I noticed that also in Pegognaga, where I only stayed from Wednesday night to Sunday, and with most of the Saturday spend travelling, people came to me to talk about personal problems. This happened even more in San Bonifacio, where I spent every afternoon/early evening in the Gurdwara from 19 to 28 July and again from 1 August to my departure on the 5th of August.

We badly need pastoral care linked to our Gurdwaras. The pastors need not be Granthis, but a good knowledge of gurmat and of the society the Sikhs are part of is a must.

And then there is the eternal problem of the lack of practice of the One Humanity principle which is at the very root of Guru’s teachings. I am not saying that this problem is worse in Italy than in the UK, Belgium or the Netherlands, but the problem is there. My next column is going to be titled ‘practical Sikhí’, and the one after that will be about ‘Guru’s daughters’.

Stop talking about ‘One Humanity’
Start doing ‘One Humanity’

Published in: on August 15, 2011 at 9:14 am  Leave a Comment  
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486.The Man in Blue – San Bonifacio (Verona) – Montecchia di Crosara (Verona) – Sint-Truiden (Limburg)

I came back to San Bonifacio from Pegognaga on Sunday evening 31 July and was booked to leave by train from Verona to Sint-Truiden on the evening of 5 August.

I stayed three nights in the Gurdwara, the second night disturbed by the heat, the mosquitoes and the 3 am arrival of the 10 young men strong Jatha of Duisburg (Germany) based Bhai Ranjit Singh. The third night I slept even less as there was a short-circuit in the system and the fuses kept tripping : no electricity, no fan !

The rooms in the front part of the Gurdwara are underneath a flat roof on which the hot summer sun shines all day, so you can imagine that nights without the cooling effect of a fan are tough. Opening the windows more mosquitoes enter, and these got to my feet and arms even when the fan was on.

So on Wednesday I made an emergency phone call to Montecchia and asked Harpal Singh and Gurminder Kaur if I could come back to their apartment for the last two nights. Gurminder Kaur told me that their house was my house.

On Thursday I went to the Gurdwara from early afternoon to early evening and on Friday I stayed in Montecchia till 4 pm. Bhai Manjit Singh came to visit us and we returned him home before I went for my last visit to the San Bonifacio Gurdwara.

It was good to see Bhai Manjit Singh before going back to Belgium, as it was on his invitation that I came to Italy in the first place. It was also good to say goodbye to many of the friends I made in the gurdwara since arriving on the 18th of July.

Another resident of the Piazza Umberto in Montecchia together with my tabla playing friend brought me to the station.

The train from Venezia to Paris Bercy arrived 25 minutes late in Verona and 2 hours late in Paris. I missed my connection but the Thalys staff at the Gare du Nord booked me on a train to Brussel that had spare seats. I arrived in Sint-Truiden at 15.43, three hour later than expected.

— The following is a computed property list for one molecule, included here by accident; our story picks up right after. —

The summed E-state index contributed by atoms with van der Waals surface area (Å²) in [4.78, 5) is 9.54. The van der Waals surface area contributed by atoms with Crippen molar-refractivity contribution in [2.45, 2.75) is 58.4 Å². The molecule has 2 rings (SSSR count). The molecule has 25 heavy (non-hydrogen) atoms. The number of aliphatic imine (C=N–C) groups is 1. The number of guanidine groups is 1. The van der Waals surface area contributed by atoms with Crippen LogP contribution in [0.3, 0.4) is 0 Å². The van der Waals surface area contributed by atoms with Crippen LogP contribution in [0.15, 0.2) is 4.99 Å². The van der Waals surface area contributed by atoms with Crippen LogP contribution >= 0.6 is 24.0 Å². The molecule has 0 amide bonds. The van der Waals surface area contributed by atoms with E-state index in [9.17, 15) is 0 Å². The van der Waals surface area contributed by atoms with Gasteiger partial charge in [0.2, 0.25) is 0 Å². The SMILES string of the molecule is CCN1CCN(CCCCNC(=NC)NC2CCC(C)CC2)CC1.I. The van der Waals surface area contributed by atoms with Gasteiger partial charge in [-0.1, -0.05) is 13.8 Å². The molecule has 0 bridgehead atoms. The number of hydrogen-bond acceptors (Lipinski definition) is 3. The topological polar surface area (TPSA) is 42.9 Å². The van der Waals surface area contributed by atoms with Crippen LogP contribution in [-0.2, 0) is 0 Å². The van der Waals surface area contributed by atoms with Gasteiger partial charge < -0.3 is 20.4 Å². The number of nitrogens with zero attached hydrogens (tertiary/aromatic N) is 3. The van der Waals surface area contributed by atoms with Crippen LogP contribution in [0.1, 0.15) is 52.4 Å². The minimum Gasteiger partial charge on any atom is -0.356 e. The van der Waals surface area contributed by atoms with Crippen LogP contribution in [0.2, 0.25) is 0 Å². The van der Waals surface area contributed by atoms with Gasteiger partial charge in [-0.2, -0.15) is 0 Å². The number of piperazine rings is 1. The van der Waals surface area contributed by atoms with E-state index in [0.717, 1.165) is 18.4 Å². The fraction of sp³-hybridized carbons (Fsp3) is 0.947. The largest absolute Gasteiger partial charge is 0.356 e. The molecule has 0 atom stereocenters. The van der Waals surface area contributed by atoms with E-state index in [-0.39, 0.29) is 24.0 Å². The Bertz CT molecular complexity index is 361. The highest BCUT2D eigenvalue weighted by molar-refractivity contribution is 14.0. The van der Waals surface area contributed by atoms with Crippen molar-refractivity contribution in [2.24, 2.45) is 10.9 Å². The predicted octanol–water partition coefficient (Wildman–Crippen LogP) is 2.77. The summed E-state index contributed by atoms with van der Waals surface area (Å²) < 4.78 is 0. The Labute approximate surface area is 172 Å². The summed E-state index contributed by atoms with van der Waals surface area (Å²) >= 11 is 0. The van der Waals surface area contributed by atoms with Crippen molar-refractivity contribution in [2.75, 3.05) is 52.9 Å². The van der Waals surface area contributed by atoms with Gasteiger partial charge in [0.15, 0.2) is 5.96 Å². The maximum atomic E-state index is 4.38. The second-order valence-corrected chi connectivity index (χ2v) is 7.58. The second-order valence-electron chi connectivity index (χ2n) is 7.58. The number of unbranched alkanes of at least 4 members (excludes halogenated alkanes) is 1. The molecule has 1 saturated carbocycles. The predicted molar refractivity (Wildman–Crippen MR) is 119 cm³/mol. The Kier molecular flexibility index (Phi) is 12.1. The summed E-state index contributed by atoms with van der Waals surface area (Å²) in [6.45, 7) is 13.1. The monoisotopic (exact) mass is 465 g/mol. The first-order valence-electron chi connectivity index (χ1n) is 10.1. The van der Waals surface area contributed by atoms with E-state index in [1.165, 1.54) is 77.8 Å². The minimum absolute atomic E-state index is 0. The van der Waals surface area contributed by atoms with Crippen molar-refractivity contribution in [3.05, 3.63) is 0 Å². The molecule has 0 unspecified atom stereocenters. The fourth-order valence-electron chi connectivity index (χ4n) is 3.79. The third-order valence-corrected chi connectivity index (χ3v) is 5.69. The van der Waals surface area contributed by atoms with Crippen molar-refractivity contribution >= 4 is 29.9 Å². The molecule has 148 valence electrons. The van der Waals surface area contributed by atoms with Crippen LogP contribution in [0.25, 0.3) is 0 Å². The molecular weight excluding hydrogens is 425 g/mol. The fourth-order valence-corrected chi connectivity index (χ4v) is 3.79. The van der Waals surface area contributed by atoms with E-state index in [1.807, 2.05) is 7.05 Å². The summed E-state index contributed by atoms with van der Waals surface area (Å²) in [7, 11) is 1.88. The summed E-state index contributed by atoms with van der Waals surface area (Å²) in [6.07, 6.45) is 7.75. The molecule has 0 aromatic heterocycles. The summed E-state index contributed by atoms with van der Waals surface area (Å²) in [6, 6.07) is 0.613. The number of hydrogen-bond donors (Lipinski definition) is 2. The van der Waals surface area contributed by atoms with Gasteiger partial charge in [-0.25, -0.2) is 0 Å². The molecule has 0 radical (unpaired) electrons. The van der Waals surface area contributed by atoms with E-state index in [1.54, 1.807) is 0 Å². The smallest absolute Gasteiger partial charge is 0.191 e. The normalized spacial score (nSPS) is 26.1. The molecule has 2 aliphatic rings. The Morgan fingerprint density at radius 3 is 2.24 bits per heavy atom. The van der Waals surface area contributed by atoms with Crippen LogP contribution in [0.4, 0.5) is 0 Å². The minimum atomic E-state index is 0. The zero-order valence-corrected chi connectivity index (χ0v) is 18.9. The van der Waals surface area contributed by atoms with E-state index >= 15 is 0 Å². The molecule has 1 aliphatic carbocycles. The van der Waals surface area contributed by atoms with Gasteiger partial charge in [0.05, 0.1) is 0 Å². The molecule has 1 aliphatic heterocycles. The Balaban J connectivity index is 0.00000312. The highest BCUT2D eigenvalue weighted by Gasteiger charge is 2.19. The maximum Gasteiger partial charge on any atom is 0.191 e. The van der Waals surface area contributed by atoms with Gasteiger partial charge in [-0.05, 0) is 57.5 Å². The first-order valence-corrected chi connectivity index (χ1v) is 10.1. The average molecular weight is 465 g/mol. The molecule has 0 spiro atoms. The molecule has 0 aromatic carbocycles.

On the way out I shared the Paris – Verona ‘train-a-couchettes’ with a French couple, two Korean girls (or Japanese or Chinese ?) and an Italian girl.

On the return the ‘crew’ was made up of a young Italian woman who was going to walk from the French side of the Roncesvalles pass to Santiago de Compostella, one older Italian woman who was going to cycle in Bretagne (Brittany), one French men of African descent who also spoke Italian and an Italian father and son from Alto Adige/Südtirol. Südtirol is an autonomous German speaking part of Italy between Bolzano (Bozen) and the Brenner Pass.

This just goes to show how interesting it is to travel slowly, in spite of the minor delays ! In my next column, which will be less of a travel log, I will look back on my Italian experiences from the Sikh point of view.

483.The Man in Blue – San Bonifacio (Verona), Pegognaga (Mantova), Novellara (Reggio Emilia)

On Monday 25 and Tuesday 26 July I stayed in Montecchia till about 2 pm, then went to the Gurdwara and mixed with the ‘campers’ till after Rahiras. Monday evening after coming back from Gurdwara Sahib I went out into the square in front of the apartment where Harpal Singh was sitting with some friends.

I met a relative of his wife, who also lives local and who took me for a drive in the hills around Montecchia. We came to a village, turned into a yard and saw about 7 or 8 Panjabi men talking to each other, just as if we were in some village ‘back-home’. It was not only the rural setting, but also the fact that everybody seemed to be related to the family I stayed with that gave me that real Panjabi feeling.

On Wednesday I packed my bags and left at the usual time for the San Bonifacio Gurdwara. In the evening at about 8 pm Gursharan Singh from Pegognaga and his friend Daljit Singh arrived. We had langar and left in their car, first taking the east–west autostrada to Verona and then the north-south one. We arrived at Gursharan Singh’s house at about 10 pm, met with his family, including a cousin who lives in Germany and went to sleep at 11 pm.

This time there was no big bedroom just for me, but a smaller room for three of us. The climate is also different; I am further south and in the fertile flatlands where on Thursday the temperature goes up to 40 Celsius. In that temperature I only went for a local walk, but I did take some pictures. In the late afternoon Gursharan Singh’s father, the cousin and I went to Novellara to visit the oldest Gurdwara of Italy, an impressive affair, where we were welcomed nicely.

When we came back home some visitors came with whom I had a good conversation. I do not think that the Gurdwaras here offer any pastoral care, and therefore people are keen to share their concerns with a visiting ‘gianni’ like me. I do have some insights to share, and I do not just talk, I can also listen.

Especially here where most people speak good Italian and of course Panjabi but less English, it is important to notice ‘body language’. The Sikhs live in a foreign land, and they are supposed to be a success, but one of the men I met works very hard but had not received any pay for the last four months. I cannot change his situation, but at least I can listen and point to the source of strength.

In San Bonifacio I also had ‘pastoral’ conversations, but there most people I listened and talked to had better English. What I enjoyed most there was seeing girls and women trying to find a Sikh path in the surrounding patriarchal Panjabi culture. This also seemed to be supported by those in charge of the Gurdwara.

Gursharan Singh is on a job related visit to Switzerland for two days and will come back tonight. Tomorrow we are due to go to the north east and on Sunday we will again visit the ‘local’ Novellara Gurdwara, which is about 25 km away from here. The family I am staying with treat me nicely, in a way that I am comfortable with.